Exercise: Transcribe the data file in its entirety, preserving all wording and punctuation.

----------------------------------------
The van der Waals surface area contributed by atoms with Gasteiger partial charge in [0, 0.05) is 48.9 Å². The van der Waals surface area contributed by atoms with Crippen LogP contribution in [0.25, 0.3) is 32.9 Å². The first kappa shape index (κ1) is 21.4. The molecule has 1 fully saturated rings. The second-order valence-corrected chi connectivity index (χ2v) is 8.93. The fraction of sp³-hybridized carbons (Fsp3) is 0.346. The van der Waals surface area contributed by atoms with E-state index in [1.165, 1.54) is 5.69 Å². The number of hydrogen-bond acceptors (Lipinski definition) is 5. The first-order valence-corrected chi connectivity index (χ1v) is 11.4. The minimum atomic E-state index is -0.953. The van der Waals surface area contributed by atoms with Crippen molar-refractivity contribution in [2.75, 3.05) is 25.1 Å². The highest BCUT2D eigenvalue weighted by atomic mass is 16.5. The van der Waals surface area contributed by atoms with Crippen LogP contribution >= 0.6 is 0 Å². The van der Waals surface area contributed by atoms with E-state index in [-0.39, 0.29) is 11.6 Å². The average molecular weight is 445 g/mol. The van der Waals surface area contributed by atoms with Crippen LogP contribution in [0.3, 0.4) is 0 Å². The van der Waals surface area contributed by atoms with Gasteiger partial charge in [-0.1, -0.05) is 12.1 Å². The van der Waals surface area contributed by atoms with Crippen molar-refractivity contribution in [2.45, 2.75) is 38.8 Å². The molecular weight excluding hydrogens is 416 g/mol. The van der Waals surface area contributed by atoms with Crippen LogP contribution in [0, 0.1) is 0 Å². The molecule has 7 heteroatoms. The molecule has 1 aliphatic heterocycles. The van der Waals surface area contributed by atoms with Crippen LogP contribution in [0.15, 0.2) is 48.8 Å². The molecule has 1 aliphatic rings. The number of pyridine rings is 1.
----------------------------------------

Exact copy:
The van der Waals surface area contributed by atoms with Gasteiger partial charge in [0, 0.05) is 48.9 Å². The van der Waals surface area contributed by atoms with Crippen LogP contribution in [0.25, 0.3) is 32.9 Å². The first kappa shape index (κ1) is 21.4. The molecule has 1 fully saturated rings. The second-order valence-corrected chi connectivity index (χ2v) is 8.93. The fraction of sp³-hybridized carbons (Fsp3) is 0.346. The van der Waals surface area contributed by atoms with E-state index in [1.165, 1.54) is 5.69 Å². The number of hydrogen-bond acceptors (Lipinski definition) is 5. The first-order valence-corrected chi connectivity index (χ1v) is 11.4. The minimum atomic E-state index is -0.953. The van der Waals surface area contributed by atoms with Crippen molar-refractivity contribution in [2.75, 3.05) is 25.1 Å². The highest BCUT2D eigenvalue weighted by atomic mass is 16.5. The van der Waals surface area contributed by atoms with Crippen LogP contribution >= 0.6 is 0 Å². The van der Waals surface area contributed by atoms with E-state index in [-0.39, 0.29) is 11.6 Å². The average molecular weight is 445 g/mol. The van der Waals surface area contributed by atoms with Crippen LogP contribution in [0.3, 0.4) is 0 Å². The van der Waals surface area contributed by atoms with Gasteiger partial charge in [-0.1, -0.05) is 12.1 Å². The van der Waals surface area contributed by atoms with Crippen molar-refractivity contribution in [2.45, 2.75) is 38.8 Å². The molecular weight excluding hydrogens is 416 g/mol. The van der Waals surface area contributed by atoms with Crippen LogP contribution in [0, 0.1) is 0 Å². The molecule has 7 heteroatoms. The molecule has 1 aliphatic heterocycles. The van der Waals surface area contributed by atoms with Crippen LogP contribution in [0.15, 0.2) is 48.8 Å². The molecule has 1 aliphatic rings. The number of pyridine rings is 1.